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of coming up with a strategy and also the operational executions, the company will fail. You have to create a collaborative management structure and way to execute the operational plan.” The issue of strategy-setting aside, the days of board members simply showing up quarterly to rubber stamp a CEO’s direction are long gone. At a minimum, both companies and CEOs expect counsel and input from their directors, noted Joe Herring, who overhauled Covance’s board when he took the CEO spot in 2005. “I had a troubled board,” he said. “I had one [director] who was sleeping, one who wanted my job and one who didn’t read the board book. So I said, ‘For this company to go forward we need a board that acts as a business partner—that will actively engage and ask hard questions—but in a respectful, constructive way.’ We changed out 75 percent of the board and the impact to our company was huge.” At BTM, board members are expected to contribute directly to the company’s growth, said Hoque. “We want our board to be a working board,” he noted. “So we give assignments to our board members to make sure that they can actually help the company to get to the next level and to know who can help if something were to happen to the CEO.” At the same time, over-involvement of a board can lead to disaster. Sandy Climan, president of media investment firm Entertainment Media Ventures, points to Panavision as an example of a board that brought in a new CEO who controlling investor Ron Perelman hailed as “a visionary,” only to undermine him at every turn. “That vision clashed with what the owners—it was an inside board—wanted and creditors ended up owning the company,” said Climan. Achieving Alignment Communication around roles can stave off that sort of implosion, noted Bob Darbee, CEO of the venture capital company Omni Capital. “The relative roles of the CEO and the board have to be defined,” he said. “Nominally, the schoolbook rule is that the board members represent shareholders and are largely overseers, while management is [charged with] execution for the benefit of the shareholders. If the board gets involved with management, you can’t have mixed messages.” In fact, ultimately, successful strategic leadership may depend more on CEO, board and management team alignment around strategy than exactly who sets strategy. “Whatever the system is, there needs to be alignment,” said Ken Makovsky, CEO of the public relations firm Makovsky & Company. “Whether the board sets strategy or the CEO decides it, there has to be consensus among that entire group in order for it to work.” However, turbulent times can knock alignment off-track. When CEOs and board members are under pressure to address a disruption and to do so swiftly, a disagreement about the best course of action can all too easily erupt into a crisis of leadership. But CEOs can generally avoid that unhappy fate by changing their approach to conducting board meetings. The management guru and best-selling business author Ram Charan urges business leaders to focus on building board engagement by using meetings as an opportunity to educate board members on the competitive landscape in their respective industries. “Unless you have somebody who has industry knowledge—and even then that knowledge may be obsolete—your board does not really know the external side of the business,” he points out. “You need to educate them by succinctly presenting the external movement taking place—not what the competition has done, but what you see your competition likely to do. That’s how you’ll get partnership with your board.”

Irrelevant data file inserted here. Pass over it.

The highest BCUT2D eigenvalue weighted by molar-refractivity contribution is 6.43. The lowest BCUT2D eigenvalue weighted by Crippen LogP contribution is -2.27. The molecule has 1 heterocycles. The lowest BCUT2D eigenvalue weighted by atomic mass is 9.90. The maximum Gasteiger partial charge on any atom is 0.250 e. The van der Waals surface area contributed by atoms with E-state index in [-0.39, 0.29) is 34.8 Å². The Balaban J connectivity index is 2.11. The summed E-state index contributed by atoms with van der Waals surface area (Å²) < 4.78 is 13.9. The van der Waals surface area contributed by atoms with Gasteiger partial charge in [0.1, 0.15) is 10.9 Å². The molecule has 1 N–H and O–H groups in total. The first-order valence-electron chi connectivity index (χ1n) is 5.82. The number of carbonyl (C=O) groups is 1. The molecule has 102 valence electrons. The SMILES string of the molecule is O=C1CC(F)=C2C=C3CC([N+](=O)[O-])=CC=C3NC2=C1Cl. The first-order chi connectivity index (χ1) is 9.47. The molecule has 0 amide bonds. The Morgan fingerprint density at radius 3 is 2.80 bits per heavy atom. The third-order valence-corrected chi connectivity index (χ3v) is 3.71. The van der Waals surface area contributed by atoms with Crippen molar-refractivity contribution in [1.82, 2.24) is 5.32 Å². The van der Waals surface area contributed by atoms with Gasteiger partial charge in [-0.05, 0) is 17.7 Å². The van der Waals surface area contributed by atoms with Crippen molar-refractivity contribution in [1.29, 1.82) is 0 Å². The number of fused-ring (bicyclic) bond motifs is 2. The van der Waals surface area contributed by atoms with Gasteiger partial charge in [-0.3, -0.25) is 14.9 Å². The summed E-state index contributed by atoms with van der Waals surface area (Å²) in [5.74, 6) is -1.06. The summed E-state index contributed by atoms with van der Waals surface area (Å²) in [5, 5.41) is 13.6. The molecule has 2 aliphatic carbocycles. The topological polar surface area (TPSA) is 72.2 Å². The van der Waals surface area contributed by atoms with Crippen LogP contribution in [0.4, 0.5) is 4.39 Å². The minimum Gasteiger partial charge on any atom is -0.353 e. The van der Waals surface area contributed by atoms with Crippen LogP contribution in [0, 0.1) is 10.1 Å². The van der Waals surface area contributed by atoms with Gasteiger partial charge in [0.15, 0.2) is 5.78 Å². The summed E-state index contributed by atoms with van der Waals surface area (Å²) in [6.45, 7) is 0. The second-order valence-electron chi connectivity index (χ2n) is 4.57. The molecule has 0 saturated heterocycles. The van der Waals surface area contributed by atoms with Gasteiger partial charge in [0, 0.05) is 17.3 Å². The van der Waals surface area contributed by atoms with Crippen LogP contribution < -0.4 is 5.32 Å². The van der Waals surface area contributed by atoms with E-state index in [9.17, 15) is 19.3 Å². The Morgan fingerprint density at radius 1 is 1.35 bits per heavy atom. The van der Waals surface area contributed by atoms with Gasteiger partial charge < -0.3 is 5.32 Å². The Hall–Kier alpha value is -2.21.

1. Roundtable participants; 2. Yale School of Management’s Jeff Sonnenfeld, Huntington Bancshares’ Sumeet Kapoor, Excelsior College’s John Ebersole; 3. Hibbert Group’s Timothy Moonan, Entertainment Media Ventures’ Sandy Climan, Hay Group’s Michael Ippolito, Chief Executive Group’s Marshall Cooper, Omni Capital’s Bob Darbee, Heidrick & Struggles’ Anne Lim O’Brien; 4. Service Express’s Ron Alvesteffer, Stuart Dean Co.’s Mark Parrish